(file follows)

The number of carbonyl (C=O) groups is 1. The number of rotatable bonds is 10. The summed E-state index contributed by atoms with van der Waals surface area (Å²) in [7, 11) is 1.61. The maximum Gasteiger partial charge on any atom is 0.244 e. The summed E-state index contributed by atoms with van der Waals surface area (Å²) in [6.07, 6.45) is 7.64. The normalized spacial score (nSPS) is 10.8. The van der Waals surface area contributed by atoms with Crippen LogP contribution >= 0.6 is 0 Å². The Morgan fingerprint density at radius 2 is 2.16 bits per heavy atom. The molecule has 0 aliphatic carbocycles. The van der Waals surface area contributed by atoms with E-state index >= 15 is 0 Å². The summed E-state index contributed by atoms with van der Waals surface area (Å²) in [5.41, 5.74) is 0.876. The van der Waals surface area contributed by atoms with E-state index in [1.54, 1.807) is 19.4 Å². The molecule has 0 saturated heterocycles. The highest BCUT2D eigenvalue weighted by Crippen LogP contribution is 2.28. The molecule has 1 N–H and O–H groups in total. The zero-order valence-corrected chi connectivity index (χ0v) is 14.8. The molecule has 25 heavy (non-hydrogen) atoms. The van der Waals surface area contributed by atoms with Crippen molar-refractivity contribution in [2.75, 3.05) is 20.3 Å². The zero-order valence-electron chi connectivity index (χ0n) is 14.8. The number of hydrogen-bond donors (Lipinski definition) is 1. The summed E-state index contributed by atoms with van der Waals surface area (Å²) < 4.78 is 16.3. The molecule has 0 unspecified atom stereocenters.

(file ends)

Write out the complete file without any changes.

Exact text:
The number of carbonyl (C=O) groups is 1. The number of rotatable bonds is 10. The summed E-state index contributed by atoms with van der Waals surface area (Å²) in [7, 11) is 1.61. The maximum Gasteiger partial charge on any atom is 0.244 e. The summed E-state index contributed by atoms with van der Waals surface area (Å²) in [6.07, 6.45) is 7.64. The normalized spacial score (nSPS) is 10.8. The van der Waals surface area contributed by atoms with Crippen LogP contribution >= 0.6 is 0 Å². The Morgan fingerprint density at radius 2 is 2.16 bits per heavy atom. The molecule has 0 aliphatic carbocycles. The van der Waals surface area contributed by atoms with E-state index >= 15 is 0 Å². The summed E-state index contributed by atoms with van der Waals surface area (Å²) in [5.41, 5.74) is 0.876. The van der Waals surface area contributed by atoms with E-state index in [1.54, 1.807) is 19.4 Å². The molecule has 0 saturated heterocycles. The highest BCUT2D eigenvalue weighted by Crippen LogP contribution is 2.28. The molecule has 1 N–H and O–H groups in total. The zero-order valence-corrected chi connectivity index (χ0v) is 14.8. The molecule has 25 heavy (non-hydrogen) atoms. The van der Waals surface area contributed by atoms with Crippen molar-refractivity contribution in [2.75, 3.05) is 20.3 Å². The zero-order valence-electron chi connectivity index (χ0n) is 14.8. The number of hydrogen-bond donors (Lipinski definition) is 1. The summed E-state index contributed by atoms with van der Waals surface area (Å²) < 4.78 is 16.3. The molecule has 0 unspecified atom stereocenters.